As a mom, your children are precious to you, and you want to do everything you can to keep them safe and in good health. However, you may not be aware of the different skin irritants and pollutants present in your home that could lead to potential health risks, including rashes, asthma attacks, and allergic reactions.
From hot water and household products to your home’s indoor air quality, consider the following list of possible culprits to help reduce your child’s chances of experiencing a skin irritation.
The Water Is Too Hot
Although taking a bath or shower with hot water can feel relaxing for your children, the hot water can also inflame their skin, leading to redness, itching, peeling, and rashes. Hot water also affects the skin’s ability to retain moisture and strips it of essential oils and proteins, causing dryness and making your children more susceptible to an infection. If you want to keep their skin hydrated and healthy, opt for lukewarm water instead and keep the shower or bath time to a minimum.
Your Laundry Detergent Isn’t Hypoallergenic
You may not realize that your detergent could be the reason for your child’s irritated skin. Some detergents contain added perfumes and dyes that come into contact with kids through their clothes, bedsheets, towels, and other washable fabrics. Unfortunately, these ingredients can lead to allergic contact dermatitis, with symptoms such as redness, itchiness, and rashes.
The best way to reduce your child’s risk of contact dermatitis is by using a mild detergent that’s hypoallergenic and free of fragrances. This type of detergent is gentle on the skin and a healthier alternative to common laundry products.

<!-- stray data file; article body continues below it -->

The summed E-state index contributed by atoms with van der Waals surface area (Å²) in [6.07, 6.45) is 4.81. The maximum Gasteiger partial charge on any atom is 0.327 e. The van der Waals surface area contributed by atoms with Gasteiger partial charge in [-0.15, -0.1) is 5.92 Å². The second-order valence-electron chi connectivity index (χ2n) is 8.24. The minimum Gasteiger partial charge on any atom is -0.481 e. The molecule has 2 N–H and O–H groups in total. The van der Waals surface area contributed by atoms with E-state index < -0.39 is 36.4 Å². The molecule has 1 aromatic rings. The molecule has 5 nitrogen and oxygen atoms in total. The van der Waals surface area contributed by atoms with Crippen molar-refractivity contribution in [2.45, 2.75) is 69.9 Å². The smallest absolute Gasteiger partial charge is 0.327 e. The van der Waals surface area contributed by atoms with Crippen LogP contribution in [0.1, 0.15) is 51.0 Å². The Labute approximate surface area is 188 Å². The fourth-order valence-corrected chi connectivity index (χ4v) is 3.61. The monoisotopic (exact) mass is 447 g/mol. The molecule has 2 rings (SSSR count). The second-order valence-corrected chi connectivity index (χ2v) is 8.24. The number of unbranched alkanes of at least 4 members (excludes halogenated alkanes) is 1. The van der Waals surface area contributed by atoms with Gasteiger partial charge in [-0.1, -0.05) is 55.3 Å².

Your Soap Is Filled With Harmful Chemicals
If your child has sensitive skin, you may want to reconsider buying antibacterial hand soap. This particular product is often made with triclosan, an ingredient that can provoke eczema, asthma, and a variety of allergic reactions in children. Formaldehyde, a preservative found in soap, is also a potential danger to your little ones, as it can cause irritation of the skin, eyes, and lungs. As with your detergent, your hand soap should be free of fragrances and made without harmful chemicals.
Your Indoor Air Contains Allergens
Does your child suffer from asthma attacks and allergic reactions in the home? If so, these health concerns could be a product of poor indoor air quality (IAQ). Common triggers you and your children should look for include:
- dust mites
- mold and mildew
- pet dander
One way to tackle indoor pollutants is by scheduling routine HVAC system service at least twice a year, preferably in the spring and fall. A professional can help with repair and installation as well as reduce the number of pollutants stuck in your HVAC system by cleaning its coils and air intakes.
Additionally, you should have your air filters changed once every one to three months and choose a replacement filter with a higher minimum efficiency reporting value (MERV) to make sure your IAQ is safe enough for your family.
By keeping an eye out for potential irritants in your home, you can help reduce your children’s discomfort and revive their healthy skin.